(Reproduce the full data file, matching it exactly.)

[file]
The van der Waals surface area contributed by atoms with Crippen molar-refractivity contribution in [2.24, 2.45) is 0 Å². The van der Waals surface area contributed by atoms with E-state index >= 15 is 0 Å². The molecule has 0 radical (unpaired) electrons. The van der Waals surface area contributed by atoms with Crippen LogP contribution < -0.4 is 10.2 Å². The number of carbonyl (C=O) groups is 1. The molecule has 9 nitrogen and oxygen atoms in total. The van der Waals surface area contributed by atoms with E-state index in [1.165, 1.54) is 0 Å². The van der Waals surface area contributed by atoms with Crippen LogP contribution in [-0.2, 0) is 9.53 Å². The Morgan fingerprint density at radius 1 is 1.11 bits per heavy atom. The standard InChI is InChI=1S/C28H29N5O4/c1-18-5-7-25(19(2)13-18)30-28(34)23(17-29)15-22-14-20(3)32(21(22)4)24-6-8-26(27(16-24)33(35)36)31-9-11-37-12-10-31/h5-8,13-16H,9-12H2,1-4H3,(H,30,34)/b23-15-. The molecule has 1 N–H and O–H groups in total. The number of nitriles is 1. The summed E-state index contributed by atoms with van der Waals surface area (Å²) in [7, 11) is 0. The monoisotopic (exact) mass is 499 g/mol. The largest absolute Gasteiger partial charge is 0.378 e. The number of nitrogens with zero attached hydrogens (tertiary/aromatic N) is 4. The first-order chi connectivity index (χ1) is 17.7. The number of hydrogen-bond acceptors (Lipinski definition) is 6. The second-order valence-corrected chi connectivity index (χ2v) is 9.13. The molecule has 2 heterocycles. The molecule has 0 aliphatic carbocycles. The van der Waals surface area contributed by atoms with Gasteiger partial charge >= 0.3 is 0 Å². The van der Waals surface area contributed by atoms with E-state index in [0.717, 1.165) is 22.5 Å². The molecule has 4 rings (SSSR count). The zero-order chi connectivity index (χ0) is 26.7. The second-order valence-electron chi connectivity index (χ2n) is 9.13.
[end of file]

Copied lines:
The van der Waals surface area contributed by atoms with Crippen molar-refractivity contribution in [2.24, 2.45) is 0 Å². The van der Waals surface area contributed by atoms with E-state index >= 15 is 0 Å². The molecule has 0 radical (unpaired) electrons. The van der Waals surface area contributed by atoms with Crippen LogP contribution < -0.4 is 10.2 Å². The number of carbonyl (C=O) groups is 1. The molecule has 9 nitrogen and oxygen atoms in total. The van der Waals surface area contributed by atoms with E-state index in [1.165, 1.54) is 0 Å². The van der Waals surface area contributed by atoms with Crippen LogP contribution in [-0.2, 0) is 9.53 Å². The Morgan fingerprint density at radius 1 is 1.11 bits per heavy atom. The standard InChI is InChI=1S/C28H29N5O4/c1-18-5-7-25(19(2)13-18)30-28(34)23(17-29)15-22-14-20(3)32(21(22)4)24-6-8-26(27(16-24)33(35)36)31-9-11-37-12-10-31/h5-8,13-16H,9-12H2,1-4H3,(H,30,34)/b23-15-. The molecule has 1 N–H and O–H groups in total. The number of nitriles is 1. The summed E-state index contributed by atoms with van der Waals surface area (Å²) in [7, 11) is 0. The monoisotopic (exact) mass is 499 g/mol. The largest absolute Gasteiger partial charge is 0.378 e. The number of nitrogens with zero attached hydrogens (tertiary/aromatic N) is 4. The first-order chi connectivity index (χ1) is 17.7. The number of hydrogen-bond acceptors (Lipinski definition) is 6. The second-order valence-corrected chi connectivity index (χ2v) is 9.13. The molecule has 2 heterocycles. The molecule has 0 aliphatic carbocycles. The van der Waals surface area contributed by atoms with Gasteiger partial charge >= 0.3 is 0 Å². The van der Waals surface area contributed by atoms with E-state index in [0.717, 1.165) is 22.5 Å². The molecule has 4 rings (SSSR count). The zero-order chi connectivity index (χ0) is 26.7. The second-order valence-electron chi connectivity index (χ2n) is 9.13.